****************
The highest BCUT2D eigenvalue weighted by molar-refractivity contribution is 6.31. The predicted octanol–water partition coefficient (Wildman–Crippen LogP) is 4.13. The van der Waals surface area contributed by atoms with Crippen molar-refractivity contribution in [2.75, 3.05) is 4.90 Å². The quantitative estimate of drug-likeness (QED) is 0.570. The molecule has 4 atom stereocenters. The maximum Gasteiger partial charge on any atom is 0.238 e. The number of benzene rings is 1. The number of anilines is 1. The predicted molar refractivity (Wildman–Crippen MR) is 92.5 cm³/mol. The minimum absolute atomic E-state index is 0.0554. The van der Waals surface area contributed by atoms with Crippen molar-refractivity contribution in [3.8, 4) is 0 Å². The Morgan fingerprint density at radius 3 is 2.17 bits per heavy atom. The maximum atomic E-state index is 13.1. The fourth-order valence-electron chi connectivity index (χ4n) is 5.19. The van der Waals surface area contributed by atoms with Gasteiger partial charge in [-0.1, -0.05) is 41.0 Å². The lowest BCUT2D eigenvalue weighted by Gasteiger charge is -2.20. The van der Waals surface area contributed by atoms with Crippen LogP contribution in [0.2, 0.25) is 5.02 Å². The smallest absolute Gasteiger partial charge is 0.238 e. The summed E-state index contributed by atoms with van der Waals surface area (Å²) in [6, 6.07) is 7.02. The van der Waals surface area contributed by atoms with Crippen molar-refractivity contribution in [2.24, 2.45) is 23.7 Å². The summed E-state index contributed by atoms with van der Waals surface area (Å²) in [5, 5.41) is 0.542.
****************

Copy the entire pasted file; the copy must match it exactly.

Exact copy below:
The highest BCUT2D eigenvalue weighted by molar-refractivity contribution is 6.31. The predicted octanol–water partition coefficient (Wildman–Crippen LogP) is 4.13. The van der Waals surface area contributed by atoms with Crippen molar-refractivity contribution in [2.75, 3.05) is 4.90 Å². The quantitative estimate of drug-likeness (QED) is 0.570. The molecule has 4 atom stereocenters. The maximum Gasteiger partial charge on any atom is 0.238 e. The number of benzene rings is 1. The number of anilines is 1. The predicted molar refractivity (Wildman–Crippen MR) is 92.5 cm³/mol. The minimum absolute atomic E-state index is 0.0554. The van der Waals surface area contributed by atoms with Crippen molar-refractivity contribution in [3.8, 4) is 0 Å². The Morgan fingerprint density at radius 3 is 2.17 bits per heavy atom. The maximum atomic E-state index is 13.1. The fourth-order valence-electron chi connectivity index (χ4n) is 5.19. The van der Waals surface area contributed by atoms with Gasteiger partial charge in [-0.1, -0.05) is 41.0 Å². The lowest BCUT2D eigenvalue weighted by Gasteiger charge is -2.20. The van der Waals surface area contributed by atoms with Crippen LogP contribution in [0.2, 0.25) is 5.02 Å². The smallest absolute Gasteiger partial charge is 0.238 e. The summed E-state index contributed by atoms with van der Waals surface area (Å²) in [6, 6.07) is 7.02. The van der Waals surface area contributed by atoms with Crippen molar-refractivity contribution in [2.24, 2.45) is 23.7 Å². The summed E-state index contributed by atoms with van der Waals surface area (Å²) in [5, 5.41) is 0.542.